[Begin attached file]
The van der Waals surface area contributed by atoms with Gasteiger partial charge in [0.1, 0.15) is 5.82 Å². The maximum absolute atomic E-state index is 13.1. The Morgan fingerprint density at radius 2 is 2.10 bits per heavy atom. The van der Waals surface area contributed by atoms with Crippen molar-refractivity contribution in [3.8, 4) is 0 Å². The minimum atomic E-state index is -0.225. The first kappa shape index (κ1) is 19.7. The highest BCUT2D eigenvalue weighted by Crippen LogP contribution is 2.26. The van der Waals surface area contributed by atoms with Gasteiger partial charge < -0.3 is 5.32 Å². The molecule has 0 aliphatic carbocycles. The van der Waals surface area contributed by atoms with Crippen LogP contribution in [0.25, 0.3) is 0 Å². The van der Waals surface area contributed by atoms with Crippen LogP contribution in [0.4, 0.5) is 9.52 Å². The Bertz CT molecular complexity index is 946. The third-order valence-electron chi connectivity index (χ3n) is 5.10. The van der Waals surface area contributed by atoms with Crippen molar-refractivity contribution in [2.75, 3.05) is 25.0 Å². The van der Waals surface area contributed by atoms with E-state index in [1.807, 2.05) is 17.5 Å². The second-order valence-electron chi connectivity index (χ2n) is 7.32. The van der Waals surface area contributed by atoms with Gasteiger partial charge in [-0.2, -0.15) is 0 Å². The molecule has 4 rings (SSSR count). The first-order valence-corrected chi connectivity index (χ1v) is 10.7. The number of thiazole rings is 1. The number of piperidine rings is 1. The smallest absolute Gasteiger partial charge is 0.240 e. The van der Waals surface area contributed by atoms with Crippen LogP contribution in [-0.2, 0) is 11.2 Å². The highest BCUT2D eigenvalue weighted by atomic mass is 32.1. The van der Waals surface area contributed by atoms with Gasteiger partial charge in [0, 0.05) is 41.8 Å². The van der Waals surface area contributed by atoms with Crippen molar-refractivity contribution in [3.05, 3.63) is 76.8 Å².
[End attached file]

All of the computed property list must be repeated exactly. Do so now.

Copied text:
The van der Waals surface area contributed by atoms with Gasteiger partial charge in [0.1, 0.15) is 5.82 Å². The maximum absolute atomic E-state index is 13.1. The Morgan fingerprint density at radius 2 is 2.10 bits per heavy atom. The van der Waals surface area contributed by atoms with Crippen molar-refractivity contribution in [3.8, 4) is 0 Å². The minimum atomic E-state index is -0.225. The first kappa shape index (κ1) is 19.7. The highest BCUT2D eigenvalue weighted by Crippen LogP contribution is 2.26. The van der Waals surface area contributed by atoms with Gasteiger partial charge < -0.3 is 5.32 Å². The molecule has 0 aliphatic carbocycles. The van der Waals surface area contributed by atoms with Crippen LogP contribution in [0.25, 0.3) is 0 Å². The van der Waals surface area contributed by atoms with Crippen LogP contribution in [0.4, 0.5) is 9.52 Å². The Bertz CT molecular complexity index is 946. The third-order valence-electron chi connectivity index (χ3n) is 5.10. The van der Waals surface area contributed by atoms with Crippen molar-refractivity contribution in [2.75, 3.05) is 25.0 Å². The van der Waals surface area contributed by atoms with E-state index in [1.807, 2.05) is 17.5 Å². The second-order valence-electron chi connectivity index (χ2n) is 7.32. The van der Waals surface area contributed by atoms with Gasteiger partial charge in [-0.2, -0.15) is 0 Å². The molecule has 4 rings (SSSR count). The first-order valence-corrected chi connectivity index (χ1v) is 10.7. The number of thiazole rings is 1. The number of piperidine rings is 1. The smallest absolute Gasteiger partial charge is 0.240 e. The van der Waals surface area contributed by atoms with Crippen LogP contribution in [-0.2, 0) is 11.2 Å². The highest BCUT2D eigenvalue weighted by atomic mass is 32.1. The van der Waals surface area contributed by atoms with Gasteiger partial charge in [0, 0.05) is 41.8 Å². The van der Waals surface area contributed by atoms with Crippen molar-refractivity contribution in [3.05, 3.63) is 76.8 Å².